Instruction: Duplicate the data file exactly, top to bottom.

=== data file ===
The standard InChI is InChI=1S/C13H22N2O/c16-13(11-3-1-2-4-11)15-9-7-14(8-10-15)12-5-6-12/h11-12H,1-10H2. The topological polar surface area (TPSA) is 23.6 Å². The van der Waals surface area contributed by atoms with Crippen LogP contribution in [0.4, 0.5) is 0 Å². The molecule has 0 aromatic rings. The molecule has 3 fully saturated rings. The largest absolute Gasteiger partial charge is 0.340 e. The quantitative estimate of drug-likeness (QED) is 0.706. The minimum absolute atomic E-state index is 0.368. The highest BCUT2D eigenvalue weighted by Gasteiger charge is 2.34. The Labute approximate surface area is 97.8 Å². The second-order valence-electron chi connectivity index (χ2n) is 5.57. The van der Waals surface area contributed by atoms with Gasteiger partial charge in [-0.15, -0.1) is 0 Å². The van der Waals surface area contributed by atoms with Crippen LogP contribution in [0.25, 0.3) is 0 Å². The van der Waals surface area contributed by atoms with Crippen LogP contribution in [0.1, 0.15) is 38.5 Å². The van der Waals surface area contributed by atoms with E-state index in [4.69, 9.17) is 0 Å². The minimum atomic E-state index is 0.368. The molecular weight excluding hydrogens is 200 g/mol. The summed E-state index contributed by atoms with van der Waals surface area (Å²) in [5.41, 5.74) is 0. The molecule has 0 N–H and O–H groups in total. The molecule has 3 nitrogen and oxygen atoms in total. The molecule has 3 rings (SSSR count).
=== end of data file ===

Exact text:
The standard InChI is InChI=1S/C13H22N2O/c16-13(11-3-1-2-4-11)15-9-7-14(8-10-15)12-5-6-12/h11-12H,1-10H2. The topological polar surface area (TPSA) is 23.6 Å². The van der Waals surface area contributed by atoms with Crippen LogP contribution in [0.4, 0.5) is 0 Å². The molecule has 0 aromatic rings. The molecule has 3 fully saturated rings. The largest absolute Gasteiger partial charge is 0.340 e. The quantitative estimate of drug-likeness (QED) is 0.706. The minimum absolute atomic E-state index is 0.368. The highest BCUT2D eigenvalue weighted by Gasteiger charge is 2.34. The Labute approximate surface area is 97.8 Å². The second-order valence-electron chi connectivity index (χ2n) is 5.57. The van der Waals surface area contributed by atoms with Gasteiger partial charge in [-0.15, -0.1) is 0 Å². The van der Waals surface area contributed by atoms with Crippen LogP contribution in [0.25, 0.3) is 0 Å². The van der Waals surface area contributed by atoms with Crippen LogP contribution in [0.1, 0.15) is 38.5 Å². The van der Waals surface area contributed by atoms with E-state index in [4.69, 9.17) is 0 Å². The minimum atomic E-state index is 0.368. The molecular weight excluding hydrogens is 200 g/mol. The summed E-state index contributed by atoms with van der Waals surface area (Å²) in [5.41, 5.74) is 0. The molecule has 0 N–H and O–H groups in total. The molecule has 3 nitrogen and oxygen atoms in total. The molecule has 3 rings (SSSR count).